Athletics has been in the news lately, with the recent Olympic Games. For a fortnight, we watched as triumphant athletes celebrate the highest highs and ascended the medals podium to claim their reward. But as skiers tumbled down mountains, snowboarders navigated the half pipe, sometimes within inches of their life, and figure skaters were plagued with back injuries, we also witnessed some painful lows.
We pay close attention to these elite athletes every two years, during both the summer and winter Olympics, but there are athletes in our midst pushing their bodies to the limit at the college and professional level year-round.
Imagine playing 82 games a year as a professional basketball player, three to four games per week, sometimes all in a different city, between September and April. It’s a rigorous, grueling schedule.
Late last year, Penn Medicine entered into a partnership with the Philadelphia 76ers to be the team’s official healthcare provider, putting two physicians here at center court in the efforts to keep our hometown hoops team healthy.
Through the partnership, Brian J. Sennett, MD, chief of Sports Medicine and vice chair of the department of Orthopedic Surgery, will lead the team’s new medical staff as Head Team Physician & Orthopaedic Surgeon.
Dr. Sennett works with a multidisciplinary team from Penn Medicine, representing the departments of Orthopaedics, Sports Medicine, Family Medicine, Infectious Diseases, Dermatology, Cardiology, Neurology and Neurosurgery, Ophthalmology, Oral-maxillofacial Surgery, Pulmonology, and Otorhinolaryngology.
Rahul Kapur, MD, a Family Medicine and Sports Medicine physician, also became the team’s Chief Medical Physician, handling all the team’s non-orthopedic medical needs. With Dr. Sennett, he attends about 90 percent of all Sixers home games, and is available to the players, their families, the coaching staff, and team executives.
Together Drs. Sennett and Kapur and the entire Penn team work toward ensuring the players have quick and safe recoveries from on-court injuries, and they use their advanced medical guidance to help prevent future injuries.
One of Dr. Kapur’s main roles is to make sure all players are medically “cleared” for play at the start of each season. “They must meet the NBAs standards to be able to compete at this level,” says Kapur. “They must pass a head-to-toe physical, cardiac and pulmonary screenings, an eye exam and a concussion screening. The NBA requires that all players pass a stress test, a fairly rigorous standard, even for a professional athlete.”
For reasons not entirely clear to medical experts, recent literature has shown that the relative risk of sudden cardiac death is highest in basketball players as compared to the athletes in other professional sports. “We take players’ cardiac evaluations very seriously,” Kapur says.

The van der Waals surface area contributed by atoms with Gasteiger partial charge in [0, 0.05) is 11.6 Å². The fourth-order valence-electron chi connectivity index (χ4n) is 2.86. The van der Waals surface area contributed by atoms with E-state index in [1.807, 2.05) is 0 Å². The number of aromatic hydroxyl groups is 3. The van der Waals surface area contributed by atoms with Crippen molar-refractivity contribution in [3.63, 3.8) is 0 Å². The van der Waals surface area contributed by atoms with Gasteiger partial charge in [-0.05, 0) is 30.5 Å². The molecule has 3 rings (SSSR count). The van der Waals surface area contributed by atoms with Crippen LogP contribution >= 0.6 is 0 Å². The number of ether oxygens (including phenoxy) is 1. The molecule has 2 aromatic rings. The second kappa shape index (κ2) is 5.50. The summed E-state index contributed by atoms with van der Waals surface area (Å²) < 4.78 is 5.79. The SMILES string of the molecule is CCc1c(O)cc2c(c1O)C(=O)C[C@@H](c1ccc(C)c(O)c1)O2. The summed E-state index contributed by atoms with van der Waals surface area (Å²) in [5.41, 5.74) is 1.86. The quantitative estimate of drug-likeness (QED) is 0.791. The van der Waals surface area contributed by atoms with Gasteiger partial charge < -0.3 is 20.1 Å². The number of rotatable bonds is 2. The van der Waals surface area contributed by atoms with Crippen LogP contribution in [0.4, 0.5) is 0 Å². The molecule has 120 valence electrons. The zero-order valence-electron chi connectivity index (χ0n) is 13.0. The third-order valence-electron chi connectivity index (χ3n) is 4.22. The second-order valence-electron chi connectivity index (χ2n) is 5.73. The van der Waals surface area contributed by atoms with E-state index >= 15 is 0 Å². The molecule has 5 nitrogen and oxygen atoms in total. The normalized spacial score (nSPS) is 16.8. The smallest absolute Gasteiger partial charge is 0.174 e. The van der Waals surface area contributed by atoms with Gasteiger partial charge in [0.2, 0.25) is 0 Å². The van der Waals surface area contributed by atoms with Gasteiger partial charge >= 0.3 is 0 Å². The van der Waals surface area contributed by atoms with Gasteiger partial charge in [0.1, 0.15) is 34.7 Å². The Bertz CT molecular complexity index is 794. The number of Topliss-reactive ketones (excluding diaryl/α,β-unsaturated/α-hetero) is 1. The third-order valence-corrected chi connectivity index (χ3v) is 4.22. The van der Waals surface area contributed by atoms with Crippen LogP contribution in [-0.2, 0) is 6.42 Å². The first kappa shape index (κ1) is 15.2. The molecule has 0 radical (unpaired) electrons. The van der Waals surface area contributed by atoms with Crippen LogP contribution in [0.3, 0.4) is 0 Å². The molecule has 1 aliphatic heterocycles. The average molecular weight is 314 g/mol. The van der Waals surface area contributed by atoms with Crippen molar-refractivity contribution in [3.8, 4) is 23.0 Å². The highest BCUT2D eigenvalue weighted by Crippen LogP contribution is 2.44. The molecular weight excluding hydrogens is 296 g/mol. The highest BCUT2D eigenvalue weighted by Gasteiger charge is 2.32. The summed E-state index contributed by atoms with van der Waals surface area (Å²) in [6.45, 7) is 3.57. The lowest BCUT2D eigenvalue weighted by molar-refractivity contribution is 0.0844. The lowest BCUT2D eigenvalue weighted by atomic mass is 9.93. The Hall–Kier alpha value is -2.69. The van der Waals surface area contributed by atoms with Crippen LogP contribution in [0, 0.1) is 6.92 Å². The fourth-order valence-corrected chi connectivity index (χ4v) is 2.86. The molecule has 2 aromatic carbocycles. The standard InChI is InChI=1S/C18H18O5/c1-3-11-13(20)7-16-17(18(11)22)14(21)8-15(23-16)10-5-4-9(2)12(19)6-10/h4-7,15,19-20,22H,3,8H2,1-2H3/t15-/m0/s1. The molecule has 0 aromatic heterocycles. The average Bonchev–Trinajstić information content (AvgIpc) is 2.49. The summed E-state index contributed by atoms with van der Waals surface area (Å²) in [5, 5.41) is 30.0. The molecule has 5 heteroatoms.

According to a 2010 study, a 17-year review of the injuries and medical conditions most affecting NBA athletes, lateral ankle sprains were the most frequent orthopaedic injury, found in 13 percent of the 1,094 athletes in the study, followed by patellofemoral (knee) inflammation (12%), lumbar strains (8%) and hamstring strains (3%).
This is probably not surprising with all the wear and tear on the body, and pressure on the knees as a result of the starting, stopping, pivoting and jumping required of the world’s most elite basketball players.
Everything outside this realm is Dr. Kapur’s focus. For example, if a player breaks his nose, gets poked in the eye, has a skin infection, a rash, nausea, vomiting or is sick with a cold, he cares for the player, or coordinates advanced care with the necessary Penn Medicine specialists.
Both Drs. Sennett and Kapur arrive early to every game and handle all the players on both teams’ pre-game medical needs in the team’s training room. They also stay late to deal with any post-game injuries. For primary care needs, Dr. Kapur also sees patients—team members or their families—in his office at Penn.
His NBA duties continue into May, all the way through the NBA draft at the end of June, then a short respite before the season gets into full gear yet again.
What might seem like an equally grueling schedule for player and physician, for Dr. Kapur, it’s a dream job. “I’m a family medicine physician, fellowship-trained in sports medicine and I get to work with athletes are at the pinnacle of their career and who want and need to be at the top of their game, day in and day out. I’m the luckiest guy in the world,” he says.
“It’s exhausting, but tremendously exciting, so much so that it doesn’t seem like work,” he says. He is quick to credit the players, the entire medical team, including the team’s two full-time trainers, as well as the Sixers executives and leadership staff with making a tough job fun.
Dr. Sennett echoes this sentiment, saying, “Partnering with the Sixers is a terrific opportunity for us to work with some of the nation’s premier athletes, providing them with the highest level of care possible so they are able to continue performing at their very best.”